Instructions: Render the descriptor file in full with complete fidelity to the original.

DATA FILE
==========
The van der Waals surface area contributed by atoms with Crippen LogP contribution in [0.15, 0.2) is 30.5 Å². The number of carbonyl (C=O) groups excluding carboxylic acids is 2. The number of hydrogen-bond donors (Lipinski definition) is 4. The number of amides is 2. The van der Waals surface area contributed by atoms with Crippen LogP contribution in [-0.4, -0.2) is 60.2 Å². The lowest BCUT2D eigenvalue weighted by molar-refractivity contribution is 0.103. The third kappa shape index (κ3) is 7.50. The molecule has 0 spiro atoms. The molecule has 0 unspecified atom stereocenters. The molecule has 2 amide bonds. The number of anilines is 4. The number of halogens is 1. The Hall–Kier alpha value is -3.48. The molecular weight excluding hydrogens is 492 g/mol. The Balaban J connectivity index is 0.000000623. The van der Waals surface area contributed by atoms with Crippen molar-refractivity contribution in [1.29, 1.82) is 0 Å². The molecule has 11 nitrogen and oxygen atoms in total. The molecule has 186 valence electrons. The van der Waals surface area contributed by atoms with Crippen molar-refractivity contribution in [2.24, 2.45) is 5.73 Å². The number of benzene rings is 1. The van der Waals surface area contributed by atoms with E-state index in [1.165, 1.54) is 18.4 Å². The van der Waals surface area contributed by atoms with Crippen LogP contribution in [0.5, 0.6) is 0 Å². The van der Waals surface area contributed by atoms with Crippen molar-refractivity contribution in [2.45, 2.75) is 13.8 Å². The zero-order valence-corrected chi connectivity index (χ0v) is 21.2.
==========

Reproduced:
The van der Waals surface area contributed by atoms with Crippen LogP contribution in [0.15, 0.2) is 30.5 Å². The number of carbonyl (C=O) groups excluding carboxylic acids is 2. The number of hydrogen-bond donors (Lipinski definition) is 4. The number of amides is 2. The van der Waals surface area contributed by atoms with Crippen LogP contribution in [-0.4, -0.2) is 60.2 Å². The lowest BCUT2D eigenvalue weighted by molar-refractivity contribution is 0.103. The third kappa shape index (κ3) is 7.50. The molecule has 0 spiro atoms. The molecule has 0 unspecified atom stereocenters. The molecule has 2 amide bonds. The number of anilines is 4. The number of halogens is 1. The Hall–Kier alpha value is -3.48. The molecular weight excluding hydrogens is 492 g/mol. The Balaban J connectivity index is 0.000000623. The van der Waals surface area contributed by atoms with Crippen molar-refractivity contribution in [1.29, 1.82) is 0 Å². The molecule has 11 nitrogen and oxygen atoms in total. The molecule has 186 valence electrons. The van der Waals surface area contributed by atoms with Crippen molar-refractivity contribution in [2.24, 2.45) is 5.73 Å². The number of benzene rings is 1. The van der Waals surface area contributed by atoms with E-state index in [1.165, 1.54) is 18.4 Å². The van der Waals surface area contributed by atoms with Crippen LogP contribution in [0.5, 0.6) is 0 Å². The van der Waals surface area contributed by atoms with Crippen molar-refractivity contribution in [2.45, 2.75) is 13.8 Å². The zero-order valence-corrected chi connectivity index (χ0v) is 21.2.